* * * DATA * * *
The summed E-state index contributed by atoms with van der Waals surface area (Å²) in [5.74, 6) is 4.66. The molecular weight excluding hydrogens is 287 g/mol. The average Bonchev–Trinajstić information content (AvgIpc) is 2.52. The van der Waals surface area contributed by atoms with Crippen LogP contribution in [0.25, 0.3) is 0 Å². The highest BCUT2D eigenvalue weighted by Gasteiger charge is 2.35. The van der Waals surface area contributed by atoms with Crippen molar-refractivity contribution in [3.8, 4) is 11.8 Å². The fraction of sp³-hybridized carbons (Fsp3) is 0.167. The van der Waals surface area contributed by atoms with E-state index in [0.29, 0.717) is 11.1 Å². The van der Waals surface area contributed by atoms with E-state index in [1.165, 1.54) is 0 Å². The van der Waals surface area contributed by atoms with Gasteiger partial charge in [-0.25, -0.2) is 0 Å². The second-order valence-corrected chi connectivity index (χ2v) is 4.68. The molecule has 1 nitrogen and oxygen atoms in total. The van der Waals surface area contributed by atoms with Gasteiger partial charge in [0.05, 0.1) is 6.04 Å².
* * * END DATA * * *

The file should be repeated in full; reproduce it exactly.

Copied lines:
The summed E-state index contributed by atoms with van der Waals surface area (Å²) in [5.74, 6) is 4.66. The molecular weight excluding hydrogens is 287 g/mol. The average Bonchev–Trinajstić information content (AvgIpc) is 2.52. The van der Waals surface area contributed by atoms with Crippen LogP contribution in [0.25, 0.3) is 0 Å². The highest BCUT2D eigenvalue weighted by Gasteiger charge is 2.35. The van der Waals surface area contributed by atoms with Crippen molar-refractivity contribution in [3.8, 4) is 11.8 Å². The fraction of sp³-hybridized carbons (Fsp3) is 0.167. The van der Waals surface area contributed by atoms with E-state index in [0.29, 0.717) is 11.1 Å². The van der Waals surface area contributed by atoms with E-state index in [1.165, 1.54) is 0 Å². The van der Waals surface area contributed by atoms with Gasteiger partial charge in [-0.25, -0.2) is 0 Å². The second-order valence-corrected chi connectivity index (χ2v) is 4.68. The molecule has 1 nitrogen and oxygen atoms in total. The van der Waals surface area contributed by atoms with Gasteiger partial charge in [0.05, 0.1) is 6.04 Å².